Friday, November 24, 2006

Why is this news?

Every Black Friday, television news has shots of people (usually in New York) streaming into stores before sunrise, running for the few units the store has of their loss-leader items. Every year it's the same coverage. Every year they have someone standing in the middle of the mob, asking people what they bought.

Why is this news? Why is it news worthy of taking up valuable air time?

If people rushed into the stores in unusually large numbers, that's news. If someone is hurt or crushed in the melée, that's news. If no one went, that is certainly news. When the numbers come out as to how much money was spent, that's news (at least it's an economic indicator).

People rushing into the stores on Black Friday is not news! It's like reporting that people open presents on December 25. The mere fact that people rush to these stores is not news, and should not eat into the precious little time television gives to serious news. This makes me angry. We hear squat about equipment problems among British forces in Afghanistan, the killings in Darfur, Pakistan's long-needed reform of their rape laws, or that biologists have discovered the first extinctions due to global warming a decade sooner than predicted, but we hear all about how the big toy this season was the 10th anniversary Tickle-Me Elmo!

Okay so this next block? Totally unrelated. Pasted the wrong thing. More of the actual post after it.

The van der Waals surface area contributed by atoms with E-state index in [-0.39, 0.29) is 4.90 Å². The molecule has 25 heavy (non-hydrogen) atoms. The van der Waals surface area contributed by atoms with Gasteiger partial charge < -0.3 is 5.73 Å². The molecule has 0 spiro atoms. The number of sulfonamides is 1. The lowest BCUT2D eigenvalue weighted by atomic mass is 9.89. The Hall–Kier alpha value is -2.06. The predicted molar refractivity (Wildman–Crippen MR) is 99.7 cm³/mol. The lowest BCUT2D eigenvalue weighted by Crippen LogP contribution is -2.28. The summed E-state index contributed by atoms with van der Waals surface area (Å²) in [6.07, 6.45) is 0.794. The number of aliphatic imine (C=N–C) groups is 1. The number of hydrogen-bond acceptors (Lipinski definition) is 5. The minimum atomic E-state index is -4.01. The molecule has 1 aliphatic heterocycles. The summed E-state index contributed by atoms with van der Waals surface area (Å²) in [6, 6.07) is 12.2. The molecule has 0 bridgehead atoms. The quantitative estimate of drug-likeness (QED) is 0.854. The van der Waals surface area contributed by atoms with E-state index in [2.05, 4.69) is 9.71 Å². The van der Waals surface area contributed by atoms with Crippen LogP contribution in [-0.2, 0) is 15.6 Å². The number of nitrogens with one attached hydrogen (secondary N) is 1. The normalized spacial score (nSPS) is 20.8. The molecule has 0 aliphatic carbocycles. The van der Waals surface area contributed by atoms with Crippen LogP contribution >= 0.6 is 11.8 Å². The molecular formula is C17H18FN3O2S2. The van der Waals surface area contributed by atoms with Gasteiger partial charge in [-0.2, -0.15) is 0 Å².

I'd complain about our priorities, but this sort of thing has been happening for millennia. As the Romans coined it, "bread and circuses"...

2 comments:

alana said...

For the same reason as a Tickle Me Elmo shipment getting hijacked is all over CNN...but a missing woman in NC gets practically nothing...certainly not national attention. What sells? Cute...sentimental drivel...money, fame or power. Another instance of 'making' news instead of reporting it...

Allan Goodall said...

I often wonder if people want to watch this drivel, or it is just assumed they want it.

Edward R. Murrow apparently lamented the increase in soft news — primarily in the reporting of Hollywood gossip. At the time, such gossip captured viewers. I'm sure you are right, that cute, sentimental drivel sells. I'm just curious how much of the drivel is simply assumed to be popular.